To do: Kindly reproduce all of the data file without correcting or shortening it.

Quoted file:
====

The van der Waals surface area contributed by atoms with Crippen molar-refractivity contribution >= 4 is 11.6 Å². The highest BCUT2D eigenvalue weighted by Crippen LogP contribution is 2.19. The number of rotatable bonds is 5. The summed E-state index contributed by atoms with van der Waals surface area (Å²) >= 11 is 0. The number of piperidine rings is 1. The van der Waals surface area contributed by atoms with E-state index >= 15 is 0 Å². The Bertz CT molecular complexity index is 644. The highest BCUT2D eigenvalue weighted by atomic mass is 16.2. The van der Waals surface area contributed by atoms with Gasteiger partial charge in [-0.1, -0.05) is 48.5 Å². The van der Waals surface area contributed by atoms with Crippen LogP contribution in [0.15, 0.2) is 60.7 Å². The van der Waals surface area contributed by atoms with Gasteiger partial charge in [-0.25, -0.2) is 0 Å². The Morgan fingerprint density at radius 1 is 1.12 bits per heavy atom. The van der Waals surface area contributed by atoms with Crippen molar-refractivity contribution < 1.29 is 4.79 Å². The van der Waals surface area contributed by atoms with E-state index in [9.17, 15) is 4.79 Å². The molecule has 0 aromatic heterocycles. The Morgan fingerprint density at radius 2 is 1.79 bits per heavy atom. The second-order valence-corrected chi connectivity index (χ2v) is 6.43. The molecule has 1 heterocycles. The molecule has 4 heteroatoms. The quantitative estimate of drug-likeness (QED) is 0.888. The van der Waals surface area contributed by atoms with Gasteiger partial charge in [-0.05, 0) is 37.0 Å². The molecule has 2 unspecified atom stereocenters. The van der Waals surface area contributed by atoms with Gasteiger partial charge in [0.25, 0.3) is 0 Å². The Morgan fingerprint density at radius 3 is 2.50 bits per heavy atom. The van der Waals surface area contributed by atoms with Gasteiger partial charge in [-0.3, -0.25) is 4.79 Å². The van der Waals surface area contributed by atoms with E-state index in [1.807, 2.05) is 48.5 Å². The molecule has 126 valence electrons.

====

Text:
The van der Waals surface area contributed by atoms with Crippen molar-refractivity contribution >= 4 is 11.6 Å². The highest BCUT2D eigenvalue weighted by Crippen LogP contribution is 2.19. The number of rotatable bonds is 5. The summed E-state index contributed by atoms with van der Waals surface area (Å²) >= 11 is 0. The number of piperidine rings is 1. The van der Waals surface area contributed by atoms with E-state index >= 15 is 0 Å². The Bertz CT molecular complexity index is 644. The highest BCUT2D eigenvalue weighted by atomic mass is 16.2. The van der Waals surface area contributed by atoms with Gasteiger partial charge in [-0.1, -0.05) is 48.5 Å². The van der Waals surface area contributed by atoms with Crippen LogP contribution in [0.15, 0.2) is 60.7 Å². The van der Waals surface area contributed by atoms with Gasteiger partial charge in [-0.25, -0.2) is 0 Å². The Morgan fingerprint density at radius 1 is 1.12 bits per heavy atom. The van der Waals surface area contributed by atoms with Crippen molar-refractivity contribution < 1.29 is 4.79 Å². The van der Waals surface area contributed by atoms with E-state index in [9.17, 15) is 4.79 Å². The molecule has 0 aromatic heterocycles. The Morgan fingerprint density at radius 2 is 1.79 bits per heavy atom. The second-order valence-corrected chi connectivity index (χ2v) is 6.43. The molecule has 1 heterocycles. The molecule has 4 heteroatoms. The quantitative estimate of drug-likeness (QED) is 0.888. The van der Waals surface area contributed by atoms with Gasteiger partial charge in [-0.05, 0) is 37.0 Å². The molecule has 2 unspecified atom stereocenters. The van der Waals surface area contributed by atoms with Gasteiger partial charge in [0.25, 0.3) is 0 Å². The Morgan fingerprint density at radius 3 is 2.50 bits per heavy atom. The van der Waals surface area contributed by atoms with Gasteiger partial charge in [-0.3, -0.25) is 4.79 Å². The van der Waals surface area contributed by atoms with E-state index in [1.807, 2.05) is 48.5 Å². The molecule has 126 valence electrons.